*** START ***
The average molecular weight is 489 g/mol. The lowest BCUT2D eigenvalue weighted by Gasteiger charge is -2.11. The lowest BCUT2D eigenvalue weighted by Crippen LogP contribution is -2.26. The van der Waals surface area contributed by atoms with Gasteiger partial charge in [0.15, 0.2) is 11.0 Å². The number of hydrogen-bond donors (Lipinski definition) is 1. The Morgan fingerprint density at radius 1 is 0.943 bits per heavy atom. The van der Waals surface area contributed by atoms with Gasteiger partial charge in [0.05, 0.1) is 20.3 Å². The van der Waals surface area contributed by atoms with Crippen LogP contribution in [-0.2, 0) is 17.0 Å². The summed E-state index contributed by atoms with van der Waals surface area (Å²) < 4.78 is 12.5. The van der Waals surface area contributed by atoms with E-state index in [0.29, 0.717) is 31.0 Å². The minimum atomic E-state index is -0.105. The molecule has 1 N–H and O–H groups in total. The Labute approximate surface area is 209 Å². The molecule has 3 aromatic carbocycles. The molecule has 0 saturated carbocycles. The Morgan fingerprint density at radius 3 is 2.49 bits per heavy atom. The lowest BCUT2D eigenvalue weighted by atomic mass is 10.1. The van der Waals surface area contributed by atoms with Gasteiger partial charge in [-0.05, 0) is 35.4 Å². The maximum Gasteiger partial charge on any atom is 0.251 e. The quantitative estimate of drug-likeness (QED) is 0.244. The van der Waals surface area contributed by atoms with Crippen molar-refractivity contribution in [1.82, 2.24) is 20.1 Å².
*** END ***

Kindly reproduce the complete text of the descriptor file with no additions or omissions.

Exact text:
The average molecular weight is 489 g/mol. The lowest BCUT2D eigenvalue weighted by Gasteiger charge is -2.11. The lowest BCUT2D eigenvalue weighted by Crippen LogP contribution is -2.26. The van der Waals surface area contributed by atoms with Gasteiger partial charge in [0.15, 0.2) is 11.0 Å². The number of hydrogen-bond donors (Lipinski definition) is 1. The Morgan fingerprint density at radius 1 is 0.943 bits per heavy atom. The van der Waals surface area contributed by atoms with Gasteiger partial charge in [0.05, 0.1) is 20.3 Å². The van der Waals surface area contributed by atoms with Crippen LogP contribution in [-0.2, 0) is 17.0 Å². The summed E-state index contributed by atoms with van der Waals surface area (Å²) < 4.78 is 12.5. The van der Waals surface area contributed by atoms with E-state index in [0.29, 0.717) is 31.0 Å². The minimum atomic E-state index is -0.105. The molecule has 1 N–H and O–H groups in total. The Labute approximate surface area is 209 Å². The molecule has 3 aromatic carbocycles. The molecule has 0 saturated carbocycles. The Morgan fingerprint density at radius 3 is 2.49 bits per heavy atom. The lowest BCUT2D eigenvalue weighted by atomic mass is 10.1. The van der Waals surface area contributed by atoms with Gasteiger partial charge in [-0.05, 0) is 35.4 Å². The maximum Gasteiger partial charge on any atom is 0.251 e. The quantitative estimate of drug-likeness (QED) is 0.244. The van der Waals surface area contributed by atoms with Crippen molar-refractivity contribution in [1.82, 2.24) is 20.1 Å².